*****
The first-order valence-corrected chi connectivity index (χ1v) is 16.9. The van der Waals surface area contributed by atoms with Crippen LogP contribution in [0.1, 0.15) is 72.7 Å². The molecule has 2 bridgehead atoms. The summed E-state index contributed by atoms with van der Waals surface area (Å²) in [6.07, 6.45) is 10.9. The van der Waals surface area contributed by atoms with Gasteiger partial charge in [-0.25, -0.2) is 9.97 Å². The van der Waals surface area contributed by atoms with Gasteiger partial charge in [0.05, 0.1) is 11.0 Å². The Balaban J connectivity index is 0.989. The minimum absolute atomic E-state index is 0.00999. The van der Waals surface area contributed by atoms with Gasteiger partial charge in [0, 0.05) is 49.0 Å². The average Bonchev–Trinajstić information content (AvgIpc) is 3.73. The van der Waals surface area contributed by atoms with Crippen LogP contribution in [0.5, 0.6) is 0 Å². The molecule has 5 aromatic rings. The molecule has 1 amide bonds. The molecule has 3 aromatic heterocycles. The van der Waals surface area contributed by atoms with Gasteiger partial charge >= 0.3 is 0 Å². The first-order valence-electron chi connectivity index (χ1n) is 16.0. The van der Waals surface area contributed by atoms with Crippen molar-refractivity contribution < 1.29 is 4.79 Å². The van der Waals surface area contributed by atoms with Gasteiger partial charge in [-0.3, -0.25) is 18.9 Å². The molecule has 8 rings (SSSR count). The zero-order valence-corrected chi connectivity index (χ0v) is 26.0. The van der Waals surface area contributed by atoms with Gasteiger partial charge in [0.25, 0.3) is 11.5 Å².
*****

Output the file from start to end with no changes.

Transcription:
The first-order valence-corrected chi connectivity index (χ1v) is 16.9. The van der Waals surface area contributed by atoms with Crippen LogP contribution in [0.1, 0.15) is 72.7 Å². The molecule has 2 bridgehead atoms. The summed E-state index contributed by atoms with van der Waals surface area (Å²) in [6.07, 6.45) is 10.9. The van der Waals surface area contributed by atoms with Gasteiger partial charge in [-0.25, -0.2) is 9.97 Å². The van der Waals surface area contributed by atoms with Gasteiger partial charge in [0.05, 0.1) is 11.0 Å². The Balaban J connectivity index is 0.989. The minimum absolute atomic E-state index is 0.00999. The van der Waals surface area contributed by atoms with Gasteiger partial charge in [0, 0.05) is 49.0 Å². The average Bonchev–Trinajstić information content (AvgIpc) is 3.73. The van der Waals surface area contributed by atoms with Crippen LogP contribution in [0.5, 0.6) is 0 Å². The molecule has 5 aromatic rings. The molecule has 1 amide bonds. The molecule has 3 aromatic heterocycles. The van der Waals surface area contributed by atoms with Gasteiger partial charge >= 0.3 is 0 Å². The first-order valence-electron chi connectivity index (χ1n) is 16.0. The van der Waals surface area contributed by atoms with Crippen molar-refractivity contribution < 1.29 is 4.79 Å². The van der Waals surface area contributed by atoms with Gasteiger partial charge in [-0.3, -0.25) is 18.9 Å². The molecule has 8 rings (SSSR count). The zero-order valence-corrected chi connectivity index (χ0v) is 26.0. The van der Waals surface area contributed by atoms with Gasteiger partial charge in [0.25, 0.3) is 11.5 Å².